ADAPT TO SURVIVE IN CHANGING TIMES
Many may be embarking on this new year feeling wary, still rocked by the unpredictability of the last few. Yvonne Maher, managing director at Cognito, says survival in uncertain times is about being flexible and fearless: "We believe in planning, but in pencil rather than ink."
Things are moving faster. We’ve had three prime ministers in two months – one of whom didn’t even outlast a head of lettuce. It’s getting more and more difficult to keep up.
I see this as the managing director of a communications agency working with leading and emerging brands in finance. Companies are having to make adjustments to their strategic plans in response to rapidly changing market conditions. We’ve just come through the disruption of Brexit and the pandemic; shifts that will take years to fully comprehend.
Now we seem to be entering a ‘permacrisis’. This neologism is now in the dictionary, and for good reason; we are swimming in the unexpected. Complacency must be fought or else we will all drown.
I believe one way agencies can be particularly valuable during this new state of being is if they have a broad and diverse offering. Retainers that are scoped at one point in time seldom remain absolutely targeted as time passes. We can–and must–evolve.
For some clients, this has meant putting more resources into influencer relations, even for those targeting a B2B audience. Targeted digital spend is in some cases eclipsing funds that might have been earmarked for out-of-home or newspaper advertisements. Other companies are finding that a traditional hesitancy to do executive profiling has held them back if defining their company to the public.
By providing assurances that there is flexibility in our approach, we set ourselves up for longer term relationships. Companies understand that they are not going to ‘outgrow’ or evolve beyond a particular relationship because they are changing.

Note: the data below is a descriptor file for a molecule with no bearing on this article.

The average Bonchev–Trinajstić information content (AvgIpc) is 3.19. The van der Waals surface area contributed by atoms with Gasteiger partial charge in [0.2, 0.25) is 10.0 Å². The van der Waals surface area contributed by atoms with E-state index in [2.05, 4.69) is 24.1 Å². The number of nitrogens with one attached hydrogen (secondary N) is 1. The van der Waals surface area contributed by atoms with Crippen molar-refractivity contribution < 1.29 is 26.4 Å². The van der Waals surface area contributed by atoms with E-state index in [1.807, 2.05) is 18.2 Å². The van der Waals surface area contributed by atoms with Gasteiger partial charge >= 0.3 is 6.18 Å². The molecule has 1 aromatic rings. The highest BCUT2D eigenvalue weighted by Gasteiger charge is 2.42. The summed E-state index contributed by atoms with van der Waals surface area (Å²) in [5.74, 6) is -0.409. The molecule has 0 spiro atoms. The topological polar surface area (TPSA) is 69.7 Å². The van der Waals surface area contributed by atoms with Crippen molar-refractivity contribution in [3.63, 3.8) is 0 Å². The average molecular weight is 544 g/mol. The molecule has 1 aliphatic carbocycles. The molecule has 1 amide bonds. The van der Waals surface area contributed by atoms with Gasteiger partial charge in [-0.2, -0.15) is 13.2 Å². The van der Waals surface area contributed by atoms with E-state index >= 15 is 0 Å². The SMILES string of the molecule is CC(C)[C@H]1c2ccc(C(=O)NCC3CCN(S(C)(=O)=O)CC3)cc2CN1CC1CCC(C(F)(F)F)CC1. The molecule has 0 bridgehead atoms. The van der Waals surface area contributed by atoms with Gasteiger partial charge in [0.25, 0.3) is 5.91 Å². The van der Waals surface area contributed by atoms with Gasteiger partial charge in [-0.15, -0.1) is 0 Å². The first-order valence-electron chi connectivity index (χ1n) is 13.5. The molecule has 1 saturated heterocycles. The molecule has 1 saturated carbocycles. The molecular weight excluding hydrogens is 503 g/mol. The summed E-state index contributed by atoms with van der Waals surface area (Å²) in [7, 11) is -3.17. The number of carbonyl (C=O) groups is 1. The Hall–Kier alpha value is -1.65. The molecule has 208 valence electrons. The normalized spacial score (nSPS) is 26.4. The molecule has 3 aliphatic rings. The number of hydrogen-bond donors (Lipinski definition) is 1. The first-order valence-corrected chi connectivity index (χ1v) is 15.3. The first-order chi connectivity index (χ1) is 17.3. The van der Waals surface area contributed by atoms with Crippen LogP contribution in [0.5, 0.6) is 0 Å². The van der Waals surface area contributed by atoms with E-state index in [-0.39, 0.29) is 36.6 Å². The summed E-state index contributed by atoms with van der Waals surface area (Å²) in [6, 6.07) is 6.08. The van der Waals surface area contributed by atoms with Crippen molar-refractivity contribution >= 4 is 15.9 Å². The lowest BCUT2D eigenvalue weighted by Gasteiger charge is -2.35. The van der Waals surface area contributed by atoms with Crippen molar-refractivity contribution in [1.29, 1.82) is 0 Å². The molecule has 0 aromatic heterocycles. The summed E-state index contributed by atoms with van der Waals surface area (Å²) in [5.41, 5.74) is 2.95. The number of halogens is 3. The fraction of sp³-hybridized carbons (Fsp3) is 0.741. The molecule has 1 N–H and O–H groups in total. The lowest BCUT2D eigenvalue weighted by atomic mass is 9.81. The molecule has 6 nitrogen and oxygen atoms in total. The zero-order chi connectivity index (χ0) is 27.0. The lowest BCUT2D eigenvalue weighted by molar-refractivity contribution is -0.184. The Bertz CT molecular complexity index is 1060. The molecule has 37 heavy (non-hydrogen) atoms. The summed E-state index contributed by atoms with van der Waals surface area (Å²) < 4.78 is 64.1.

These opportunities for growth are both planned and unplanned. Quarterly planning meetings or off sites are an important tool to step back from the day to day work and evaluate things at a higher level. Conversely, change sometimes must come unexpectedly in response to opportunity. We believe in planning, but in pencil rather than ink.
We also do ourselves a disservice if we minimise the changing nature of relationships when we introduce a company. It’s O.K. that we didn’t have every answer when we started working together. We need to challenge orthodoxy and discover together what’s next.
This also means we as people working in communications are comfortable with the idea of continual change and improvement. We must expand our skillset, whether that means learning from colleagues or turning to outside resources. We have to fearlessly explore new territory, whether it is new apps or new methods of customer outreach. Will every novel approach prove to be beneficial in the long run? No. But the alacrity that comes from a positive attitude towards change is helpful unto itself.
I’m not sure what the future holds. Who does? But I can confidently say that I feel more prepared working in an integrated environment than if we just focus on one service. And working with talent who is constantly pushing the boundaries and thinking about what’s next. And I’m excited for what is coming next.